Trucking and Human Trafficking

Human trafficking – the illegal movement of people, often for sex or labor, is a $32 billion dollar industry that often goes completely undetected. Unfortunately, truck stops are a frequent location of trafficking crimes. Although truck stops are not typically known for being hives of crime, they unfortunately have become convenient and central locations for traffickers to move throughout the United States.

Victims of human trafficking are coerced or forced into engaging in specific types of commercial sex acts or labor without their consent. Frequently, human trafficking remains a concealed crime. Victims fear their abusers as well as law enforcement, and the trauma that the suffer is so incredibly significant that they struggle to reach out for help. Human trafficking impacts people across races, ages, and genders.  Anyone can be a victim and the victimization occurs in the dark. Human trafficking traps an estimated 24.9 million people – 64% exploited for labor, and sexual exploitation accounts for approximately 19% of human trafficking.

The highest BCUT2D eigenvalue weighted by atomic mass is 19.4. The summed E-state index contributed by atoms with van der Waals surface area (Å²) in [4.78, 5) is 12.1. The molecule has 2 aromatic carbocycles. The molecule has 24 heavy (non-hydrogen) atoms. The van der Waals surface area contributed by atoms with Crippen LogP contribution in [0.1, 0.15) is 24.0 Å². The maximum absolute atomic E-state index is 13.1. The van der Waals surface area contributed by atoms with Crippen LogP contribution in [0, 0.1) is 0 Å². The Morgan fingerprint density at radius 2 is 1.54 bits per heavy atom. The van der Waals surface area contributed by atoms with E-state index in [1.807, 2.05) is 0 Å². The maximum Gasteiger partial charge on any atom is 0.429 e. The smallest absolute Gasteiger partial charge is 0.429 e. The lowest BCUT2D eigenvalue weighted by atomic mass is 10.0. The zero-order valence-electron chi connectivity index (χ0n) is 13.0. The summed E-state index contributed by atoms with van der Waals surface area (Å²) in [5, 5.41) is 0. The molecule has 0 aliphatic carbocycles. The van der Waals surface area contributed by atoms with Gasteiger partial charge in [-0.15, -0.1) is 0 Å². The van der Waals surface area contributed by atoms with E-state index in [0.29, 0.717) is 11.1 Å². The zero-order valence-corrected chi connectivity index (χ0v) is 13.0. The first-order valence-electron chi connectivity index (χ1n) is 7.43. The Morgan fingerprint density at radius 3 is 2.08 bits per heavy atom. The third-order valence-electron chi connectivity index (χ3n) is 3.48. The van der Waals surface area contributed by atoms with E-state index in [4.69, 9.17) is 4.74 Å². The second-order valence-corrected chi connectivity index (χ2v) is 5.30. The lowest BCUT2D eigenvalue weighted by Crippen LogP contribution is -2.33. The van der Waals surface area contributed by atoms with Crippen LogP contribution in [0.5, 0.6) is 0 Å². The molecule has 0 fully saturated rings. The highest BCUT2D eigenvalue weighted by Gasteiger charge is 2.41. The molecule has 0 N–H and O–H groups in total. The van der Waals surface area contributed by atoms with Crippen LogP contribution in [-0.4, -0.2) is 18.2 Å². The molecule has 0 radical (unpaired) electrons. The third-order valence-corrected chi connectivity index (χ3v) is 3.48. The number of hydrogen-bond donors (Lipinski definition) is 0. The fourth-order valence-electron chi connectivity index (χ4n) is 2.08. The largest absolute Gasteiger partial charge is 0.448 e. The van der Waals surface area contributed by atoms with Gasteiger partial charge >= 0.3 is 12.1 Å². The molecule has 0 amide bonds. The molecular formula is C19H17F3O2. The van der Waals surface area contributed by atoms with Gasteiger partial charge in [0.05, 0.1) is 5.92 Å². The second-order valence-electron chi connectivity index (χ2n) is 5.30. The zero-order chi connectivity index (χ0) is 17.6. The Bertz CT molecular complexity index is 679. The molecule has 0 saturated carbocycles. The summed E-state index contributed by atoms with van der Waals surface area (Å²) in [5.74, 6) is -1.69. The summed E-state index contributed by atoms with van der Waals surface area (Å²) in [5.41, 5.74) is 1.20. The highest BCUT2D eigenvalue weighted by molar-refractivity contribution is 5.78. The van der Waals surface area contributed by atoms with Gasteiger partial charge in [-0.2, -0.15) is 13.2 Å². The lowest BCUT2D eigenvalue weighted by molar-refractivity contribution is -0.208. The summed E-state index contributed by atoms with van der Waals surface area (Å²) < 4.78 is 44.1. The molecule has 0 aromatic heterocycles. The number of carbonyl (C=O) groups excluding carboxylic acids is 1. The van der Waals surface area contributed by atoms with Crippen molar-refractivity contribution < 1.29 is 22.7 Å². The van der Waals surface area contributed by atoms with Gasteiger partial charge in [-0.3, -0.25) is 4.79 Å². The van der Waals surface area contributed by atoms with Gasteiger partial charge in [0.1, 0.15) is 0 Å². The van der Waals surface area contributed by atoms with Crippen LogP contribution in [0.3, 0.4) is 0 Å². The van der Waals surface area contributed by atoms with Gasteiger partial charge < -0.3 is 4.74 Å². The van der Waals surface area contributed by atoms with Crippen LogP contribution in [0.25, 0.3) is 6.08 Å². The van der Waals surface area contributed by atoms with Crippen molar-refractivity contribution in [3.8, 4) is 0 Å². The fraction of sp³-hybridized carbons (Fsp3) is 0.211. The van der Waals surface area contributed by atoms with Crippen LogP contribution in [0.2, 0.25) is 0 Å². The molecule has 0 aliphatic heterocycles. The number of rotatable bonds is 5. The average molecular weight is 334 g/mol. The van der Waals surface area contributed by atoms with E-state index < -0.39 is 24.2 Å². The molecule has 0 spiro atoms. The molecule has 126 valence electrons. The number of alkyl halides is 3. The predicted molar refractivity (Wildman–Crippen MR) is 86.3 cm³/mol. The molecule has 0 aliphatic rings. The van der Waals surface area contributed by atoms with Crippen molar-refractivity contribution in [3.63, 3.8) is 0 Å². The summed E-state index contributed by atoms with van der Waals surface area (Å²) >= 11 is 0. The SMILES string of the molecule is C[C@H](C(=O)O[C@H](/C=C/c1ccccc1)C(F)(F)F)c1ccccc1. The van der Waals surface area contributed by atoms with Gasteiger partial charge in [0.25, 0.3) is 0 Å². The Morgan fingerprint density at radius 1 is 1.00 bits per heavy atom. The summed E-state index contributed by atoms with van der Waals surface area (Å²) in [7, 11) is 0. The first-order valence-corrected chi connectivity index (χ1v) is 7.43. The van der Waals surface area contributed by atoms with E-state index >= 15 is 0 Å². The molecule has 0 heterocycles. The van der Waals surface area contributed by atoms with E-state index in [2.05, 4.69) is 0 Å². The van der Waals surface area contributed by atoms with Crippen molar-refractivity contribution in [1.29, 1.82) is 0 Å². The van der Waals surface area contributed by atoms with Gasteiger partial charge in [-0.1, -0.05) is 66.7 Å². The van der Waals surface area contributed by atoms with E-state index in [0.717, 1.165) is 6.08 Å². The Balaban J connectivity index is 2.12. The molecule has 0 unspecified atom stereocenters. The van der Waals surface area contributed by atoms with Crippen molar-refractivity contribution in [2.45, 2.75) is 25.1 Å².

There are several red flags that TAT (Truckers Against Trafficking) highlights, which include:

  • People who seem to be unaware of where they are. These individuals may not be in control of their IDs or passports, even when seeking lodging.
  • People who are not permitted to speak for themselves or look to someone else for consent before speaking. These individuals might be non-English speakers or those who seem very shy or cowed.
  • CB chatter includes things like “commercial companies.”
  • Unexpected flashing lights, which could signal the location of an interested “buyer.”
  • Acknowledgment of a “pimp,” making a quota, or talking about commercial sex.
  • A vehicle that is seemingly out of place by the rest of the trucks (often a van or RV).
  • A vehicle that drops someone off at a truck then comes back within a short time –often as little as 15-20 minutes–to pick them up.

As a truck driver, being aware of your surroundings is a critical part of the job. Learning to recognize the signs of human trafficking is also incredibly important. The Lanier Law Firm has created an incredibly informative and well-put together guide about the connection between truck driving and human trafficking. The guide includes the above information and even more. You can access the guide here: https://www.lanierlawfirm.com/trucking-and-human-trafficking

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